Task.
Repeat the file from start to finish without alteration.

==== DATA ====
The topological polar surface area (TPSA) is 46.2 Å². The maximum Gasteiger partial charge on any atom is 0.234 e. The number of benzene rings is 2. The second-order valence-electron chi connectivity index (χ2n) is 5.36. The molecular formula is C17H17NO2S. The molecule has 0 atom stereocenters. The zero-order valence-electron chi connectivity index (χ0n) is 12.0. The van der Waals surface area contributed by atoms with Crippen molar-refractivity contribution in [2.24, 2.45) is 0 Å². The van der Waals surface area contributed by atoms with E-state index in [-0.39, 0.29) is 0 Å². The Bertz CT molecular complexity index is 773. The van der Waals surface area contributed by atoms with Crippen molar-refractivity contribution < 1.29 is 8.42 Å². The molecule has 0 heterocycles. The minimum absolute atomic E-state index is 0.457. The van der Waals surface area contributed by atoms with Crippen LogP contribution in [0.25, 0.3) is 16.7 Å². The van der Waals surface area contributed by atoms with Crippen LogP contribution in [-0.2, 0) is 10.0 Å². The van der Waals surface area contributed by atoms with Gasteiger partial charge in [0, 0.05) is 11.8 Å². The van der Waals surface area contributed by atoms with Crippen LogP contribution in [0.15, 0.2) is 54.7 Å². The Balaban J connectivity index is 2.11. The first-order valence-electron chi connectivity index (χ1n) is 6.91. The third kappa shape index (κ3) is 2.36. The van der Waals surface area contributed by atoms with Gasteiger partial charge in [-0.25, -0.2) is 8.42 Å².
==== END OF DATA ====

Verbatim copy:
The topological polar surface area (TPSA) is 46.2 Å². The maximum Gasteiger partial charge on any atom is 0.234 e. The number of benzene rings is 2. The second-order valence-electron chi connectivity index (χ2n) is 5.36. The molecular formula is C17H17NO2S. The molecule has 0 atom stereocenters. The zero-order valence-electron chi connectivity index (χ0n) is 12.0. The van der Waals surface area contributed by atoms with Crippen molar-refractivity contribution in [2.24, 2.45) is 0 Å². The van der Waals surface area contributed by atoms with E-state index in [-0.39, 0.29) is 0 Å². The Bertz CT molecular complexity index is 773. The van der Waals surface area contributed by atoms with Crippen molar-refractivity contribution < 1.29 is 8.42 Å². The molecule has 0 heterocycles. The minimum absolute atomic E-state index is 0.457. The van der Waals surface area contributed by atoms with Crippen LogP contribution in [0.25, 0.3) is 16.7 Å². The van der Waals surface area contributed by atoms with Crippen LogP contribution in [-0.2, 0) is 10.0 Å². The van der Waals surface area contributed by atoms with Gasteiger partial charge in [0, 0.05) is 11.8 Å². The van der Waals surface area contributed by atoms with Crippen LogP contribution in [0.15, 0.2) is 54.7 Å². The Balaban J connectivity index is 2.11. The first-order valence-electron chi connectivity index (χ1n) is 6.91. The third kappa shape index (κ3) is 2.36. The van der Waals surface area contributed by atoms with Gasteiger partial charge in [-0.25, -0.2) is 8.42 Å².